Allergies are common among dogs, regardless of breed or history. Dogs, like humans, have immune systems that can overreact or be hypersensitive to allergens that consist mainly of proteins from food, plants, bugs, and other animals. This abnormal immune response is an allergy. Allergic reactions can be harmful to a dog’s body because they can manifest as inflammation (swelling, redness, and itching) or respiratory distress.
Itching is the most common symptom of dog allergies, either over the dog’s entire body or in a specific area. Other symptoms can include sneezing, coughing, or labored breathing. A runny discharge from the nose or eyes, vomiting, and diarrhea can also indicate an allergic reaction. Even more serious, asphyxiation or anaphylactic shock (although rare) can occur as a result of allergies.
If you notice any of the symptoms of allergies in your dog, please don't hesitate to let us know, and we will help your pet find relief.
There are four general types of allergens: insect, inhalant, contact, and food.
Insect. The main insect allergy is to flea saliva. Just one flea bite can cause a severe allergic reaction called FAD (flea allergy dermatitis). Intense itching, particularly at the base of the tail, can result in loss of hair and even infection when scratching breaks the skin. Talk to your veterinarian about strategies for protecting your dog against fleas. After all, prevention is the best medicine!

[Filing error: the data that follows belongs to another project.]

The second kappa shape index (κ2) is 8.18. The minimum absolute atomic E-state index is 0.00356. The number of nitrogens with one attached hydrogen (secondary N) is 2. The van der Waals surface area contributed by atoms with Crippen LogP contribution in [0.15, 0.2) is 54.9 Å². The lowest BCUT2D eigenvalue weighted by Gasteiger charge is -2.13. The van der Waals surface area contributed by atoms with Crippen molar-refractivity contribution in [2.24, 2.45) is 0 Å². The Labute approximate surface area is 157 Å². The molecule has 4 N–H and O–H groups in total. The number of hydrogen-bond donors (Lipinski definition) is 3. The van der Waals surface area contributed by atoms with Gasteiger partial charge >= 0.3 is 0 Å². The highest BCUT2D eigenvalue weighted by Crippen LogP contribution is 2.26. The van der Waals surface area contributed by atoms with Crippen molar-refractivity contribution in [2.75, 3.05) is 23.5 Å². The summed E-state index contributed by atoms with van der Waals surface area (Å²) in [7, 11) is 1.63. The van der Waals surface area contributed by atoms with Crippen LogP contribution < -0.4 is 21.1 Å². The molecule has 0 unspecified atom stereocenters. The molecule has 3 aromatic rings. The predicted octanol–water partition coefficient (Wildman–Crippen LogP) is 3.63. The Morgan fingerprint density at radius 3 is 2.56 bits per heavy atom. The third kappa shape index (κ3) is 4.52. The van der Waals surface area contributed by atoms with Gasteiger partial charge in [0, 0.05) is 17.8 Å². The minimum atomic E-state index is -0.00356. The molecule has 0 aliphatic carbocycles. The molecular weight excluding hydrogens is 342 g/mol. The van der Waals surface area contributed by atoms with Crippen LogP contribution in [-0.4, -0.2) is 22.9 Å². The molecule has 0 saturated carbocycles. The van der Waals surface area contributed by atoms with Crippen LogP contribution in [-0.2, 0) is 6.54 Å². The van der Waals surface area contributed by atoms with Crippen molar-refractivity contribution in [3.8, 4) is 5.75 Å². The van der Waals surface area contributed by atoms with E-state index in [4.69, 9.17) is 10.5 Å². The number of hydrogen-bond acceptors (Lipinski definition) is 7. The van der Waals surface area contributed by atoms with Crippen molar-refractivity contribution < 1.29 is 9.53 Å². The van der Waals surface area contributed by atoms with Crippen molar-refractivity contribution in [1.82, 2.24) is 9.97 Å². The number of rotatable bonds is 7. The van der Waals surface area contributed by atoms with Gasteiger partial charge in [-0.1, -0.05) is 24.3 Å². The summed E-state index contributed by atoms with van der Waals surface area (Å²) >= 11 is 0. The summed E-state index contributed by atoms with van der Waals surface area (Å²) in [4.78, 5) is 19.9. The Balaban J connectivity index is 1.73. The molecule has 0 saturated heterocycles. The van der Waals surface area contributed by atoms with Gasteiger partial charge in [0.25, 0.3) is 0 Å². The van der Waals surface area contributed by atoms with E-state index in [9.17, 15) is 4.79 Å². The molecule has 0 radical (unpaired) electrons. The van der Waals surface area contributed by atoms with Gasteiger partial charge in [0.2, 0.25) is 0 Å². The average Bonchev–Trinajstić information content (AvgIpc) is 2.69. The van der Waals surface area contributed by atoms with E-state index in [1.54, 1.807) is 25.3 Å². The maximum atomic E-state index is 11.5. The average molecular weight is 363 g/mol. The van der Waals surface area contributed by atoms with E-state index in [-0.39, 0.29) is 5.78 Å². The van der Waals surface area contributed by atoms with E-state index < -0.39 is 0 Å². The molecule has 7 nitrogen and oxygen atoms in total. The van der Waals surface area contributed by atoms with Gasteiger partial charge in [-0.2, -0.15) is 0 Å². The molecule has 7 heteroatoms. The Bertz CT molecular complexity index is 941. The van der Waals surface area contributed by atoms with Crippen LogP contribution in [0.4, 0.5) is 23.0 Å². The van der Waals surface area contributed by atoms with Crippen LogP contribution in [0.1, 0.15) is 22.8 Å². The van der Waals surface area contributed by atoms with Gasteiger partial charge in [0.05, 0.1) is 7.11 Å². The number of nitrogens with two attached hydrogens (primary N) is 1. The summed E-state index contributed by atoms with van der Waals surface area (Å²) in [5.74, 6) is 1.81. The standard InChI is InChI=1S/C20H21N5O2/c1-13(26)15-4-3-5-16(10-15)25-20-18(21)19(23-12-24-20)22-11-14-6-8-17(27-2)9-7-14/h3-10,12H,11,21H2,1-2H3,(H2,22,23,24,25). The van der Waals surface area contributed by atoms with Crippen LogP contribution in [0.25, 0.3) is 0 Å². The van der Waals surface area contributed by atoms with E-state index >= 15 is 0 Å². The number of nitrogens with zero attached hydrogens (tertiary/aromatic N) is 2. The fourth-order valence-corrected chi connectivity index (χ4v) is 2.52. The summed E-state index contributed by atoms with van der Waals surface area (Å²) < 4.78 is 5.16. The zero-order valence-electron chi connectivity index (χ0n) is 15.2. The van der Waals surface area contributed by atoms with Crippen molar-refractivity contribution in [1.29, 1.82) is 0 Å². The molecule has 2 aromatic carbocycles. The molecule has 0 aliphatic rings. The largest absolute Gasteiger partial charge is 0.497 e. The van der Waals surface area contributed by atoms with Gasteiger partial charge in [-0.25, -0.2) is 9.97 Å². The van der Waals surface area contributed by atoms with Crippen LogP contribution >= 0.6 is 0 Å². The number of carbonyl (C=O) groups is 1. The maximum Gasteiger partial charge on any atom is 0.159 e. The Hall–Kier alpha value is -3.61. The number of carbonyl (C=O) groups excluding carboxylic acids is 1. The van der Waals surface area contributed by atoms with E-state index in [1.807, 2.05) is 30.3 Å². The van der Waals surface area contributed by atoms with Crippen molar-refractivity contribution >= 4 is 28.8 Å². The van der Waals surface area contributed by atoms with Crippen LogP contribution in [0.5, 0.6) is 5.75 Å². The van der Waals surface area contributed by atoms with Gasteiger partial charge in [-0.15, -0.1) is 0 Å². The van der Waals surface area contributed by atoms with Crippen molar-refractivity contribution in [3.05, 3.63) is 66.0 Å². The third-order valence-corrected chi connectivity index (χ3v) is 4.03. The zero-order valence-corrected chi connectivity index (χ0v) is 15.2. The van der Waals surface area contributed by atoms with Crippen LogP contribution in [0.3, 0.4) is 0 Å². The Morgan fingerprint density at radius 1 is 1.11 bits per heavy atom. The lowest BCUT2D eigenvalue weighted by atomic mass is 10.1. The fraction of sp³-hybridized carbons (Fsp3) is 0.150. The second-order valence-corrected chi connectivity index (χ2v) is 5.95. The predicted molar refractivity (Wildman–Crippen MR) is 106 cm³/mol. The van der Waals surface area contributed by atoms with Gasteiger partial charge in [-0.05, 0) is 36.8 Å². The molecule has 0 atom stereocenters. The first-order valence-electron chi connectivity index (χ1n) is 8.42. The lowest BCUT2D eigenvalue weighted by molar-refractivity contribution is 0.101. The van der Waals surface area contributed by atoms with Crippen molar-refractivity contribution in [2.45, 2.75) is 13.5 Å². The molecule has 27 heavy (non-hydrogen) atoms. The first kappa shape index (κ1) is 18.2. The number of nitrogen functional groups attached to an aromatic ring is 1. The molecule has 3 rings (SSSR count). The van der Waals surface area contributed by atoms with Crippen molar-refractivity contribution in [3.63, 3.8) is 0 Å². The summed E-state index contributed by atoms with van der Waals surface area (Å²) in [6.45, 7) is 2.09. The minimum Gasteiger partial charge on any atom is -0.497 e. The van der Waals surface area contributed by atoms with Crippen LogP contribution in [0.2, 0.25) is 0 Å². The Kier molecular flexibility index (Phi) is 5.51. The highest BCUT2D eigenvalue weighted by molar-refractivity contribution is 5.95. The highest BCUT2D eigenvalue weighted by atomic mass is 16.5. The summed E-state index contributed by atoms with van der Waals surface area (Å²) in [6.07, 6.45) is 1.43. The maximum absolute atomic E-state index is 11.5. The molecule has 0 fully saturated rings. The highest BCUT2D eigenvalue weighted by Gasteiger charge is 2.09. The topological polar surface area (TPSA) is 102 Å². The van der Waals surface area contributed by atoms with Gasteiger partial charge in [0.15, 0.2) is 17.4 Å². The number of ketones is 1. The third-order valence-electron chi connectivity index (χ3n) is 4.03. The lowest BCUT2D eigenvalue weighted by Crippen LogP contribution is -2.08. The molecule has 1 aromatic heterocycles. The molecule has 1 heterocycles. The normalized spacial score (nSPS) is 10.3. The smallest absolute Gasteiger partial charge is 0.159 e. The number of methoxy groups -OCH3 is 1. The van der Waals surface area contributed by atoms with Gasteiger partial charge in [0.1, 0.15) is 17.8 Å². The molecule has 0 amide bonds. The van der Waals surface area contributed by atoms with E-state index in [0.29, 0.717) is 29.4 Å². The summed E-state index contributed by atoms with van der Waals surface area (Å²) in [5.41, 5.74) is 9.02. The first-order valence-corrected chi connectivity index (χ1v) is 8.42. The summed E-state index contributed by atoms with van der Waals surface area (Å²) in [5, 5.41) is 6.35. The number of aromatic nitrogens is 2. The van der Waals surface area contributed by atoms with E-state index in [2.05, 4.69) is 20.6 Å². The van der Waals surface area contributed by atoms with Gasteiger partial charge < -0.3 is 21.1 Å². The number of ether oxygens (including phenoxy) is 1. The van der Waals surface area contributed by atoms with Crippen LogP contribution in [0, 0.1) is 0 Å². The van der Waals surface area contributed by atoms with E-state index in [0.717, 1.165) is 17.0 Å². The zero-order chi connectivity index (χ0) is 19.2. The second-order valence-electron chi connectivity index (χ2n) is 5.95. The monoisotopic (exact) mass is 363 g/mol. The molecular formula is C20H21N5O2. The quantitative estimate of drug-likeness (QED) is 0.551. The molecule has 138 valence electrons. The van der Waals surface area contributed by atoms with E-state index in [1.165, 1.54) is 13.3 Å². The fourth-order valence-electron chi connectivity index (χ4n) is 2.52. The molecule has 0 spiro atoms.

Inhalant. Pollens are the most common inhalant allergies in dogs. They include tree, grass, and weed pollens. While human symptoms usually include sneezing and runny nose, the main symptom of inhalant allergies in dogs is most likely to be itchiness (especially at the face, feet, and underarms). But sometimes bronchitis and rhinitis can occur. Your veterinarian can suggest therapies to help control this type of allergy.
Contact. Although not as common as the other types of allergy in dogs, contact allergies can result from virtually any substance that comes into contact with a dog’s skin. Chemicals and compounds found in flea collars and pesticides, perfumes and cleaning products, rugs and bedding, can all generate skin irritation and itching where they make contact on your dog. The best remedy is to remove the offending substances from your dog’s environment (once they are identified).
Food. Most dog owners think that their dog couldn't possibly have a food allergy because they haven't changed their dog's diet recently. What they don't know is that most food allergies develop in response to ingredients that their dog has had a lot of exposure to. Food allergies are most commonly diagnosed in young dogs (less than a year and half old) and older dogs (over seven years old). In older dogs, most have been eating the same food for months, years, or even their entire lives.
Meat sources, like beef, chicken (in dogs), and fish (in cats), are the most common pet food ingredients that pets are allergic to. But they can also have allergies to other ingredients such as wheat, corn, soy, eggs, milk, and lamb. Since the symptoms of food allergies include some of the same signs as other types of dog allergies, such as skin, digestive, and respiratory issues, we cannot ignore the possibility that a dog may suffer from multiple types of allergies at the same time. To determine the possibility of a food allergy, a special elimination diet may be recommended by your veterinarian.
The accurate diagnosis of dog allergies is a challenging endeavor. Besides an elimination diet in the case of food allergy, skin and blood tests may also be performed by your veterinarian to help identify allergies. In cases where allergens cannot be identified or removed, allergy relief is still possible through immunotherapy or allergy medication. Rest assured, we are here to help your pet find the relief he or she needs!